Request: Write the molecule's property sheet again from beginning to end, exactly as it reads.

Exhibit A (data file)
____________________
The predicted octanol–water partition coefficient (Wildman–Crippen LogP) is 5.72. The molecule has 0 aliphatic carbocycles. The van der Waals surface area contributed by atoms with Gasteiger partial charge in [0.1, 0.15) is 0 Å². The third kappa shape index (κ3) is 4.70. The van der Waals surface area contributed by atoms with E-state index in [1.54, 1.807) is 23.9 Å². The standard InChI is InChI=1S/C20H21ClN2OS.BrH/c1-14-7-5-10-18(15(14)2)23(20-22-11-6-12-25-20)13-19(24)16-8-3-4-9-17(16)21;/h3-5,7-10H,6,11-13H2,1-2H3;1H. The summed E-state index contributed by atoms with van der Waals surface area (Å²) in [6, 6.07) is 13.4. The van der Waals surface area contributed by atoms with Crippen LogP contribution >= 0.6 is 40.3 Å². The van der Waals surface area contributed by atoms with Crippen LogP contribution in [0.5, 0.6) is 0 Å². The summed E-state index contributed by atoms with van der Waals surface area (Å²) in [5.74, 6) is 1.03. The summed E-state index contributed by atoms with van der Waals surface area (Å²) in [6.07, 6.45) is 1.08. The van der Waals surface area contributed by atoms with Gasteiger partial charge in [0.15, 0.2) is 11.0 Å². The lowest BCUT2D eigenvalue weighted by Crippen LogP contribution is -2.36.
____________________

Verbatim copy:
The predicted octanol–water partition coefficient (Wildman–Crippen LogP) is 5.72. The molecule has 0 aliphatic carbocycles. The van der Waals surface area contributed by atoms with Gasteiger partial charge in [0.1, 0.15) is 0 Å². The third kappa shape index (κ3) is 4.70. The van der Waals surface area contributed by atoms with E-state index in [1.54, 1.807) is 23.9 Å². The standard InChI is InChI=1S/C20H21ClN2OS.BrH/c1-14-7-5-10-18(15(14)2)23(20-22-11-6-12-25-20)13-19(24)16-8-3-4-9-17(16)21;/h3-5,7-10H,6,11-13H2,1-2H3;1H. The summed E-state index contributed by atoms with van der Waals surface area (Å²) in [6, 6.07) is 13.4. The van der Waals surface area contributed by atoms with Crippen LogP contribution >= 0.6 is 40.3 Å². The van der Waals surface area contributed by atoms with Crippen LogP contribution in [0.5, 0.6) is 0 Å². The summed E-state index contributed by atoms with van der Waals surface area (Å²) in [5.74, 6) is 1.03. The summed E-state index contributed by atoms with van der Waals surface area (Å²) in [6.07, 6.45) is 1.08. The van der Waals surface area contributed by atoms with Gasteiger partial charge in [0.15, 0.2) is 11.0 Å². The lowest BCUT2D eigenvalue weighted by Crippen LogP contribution is -2.36.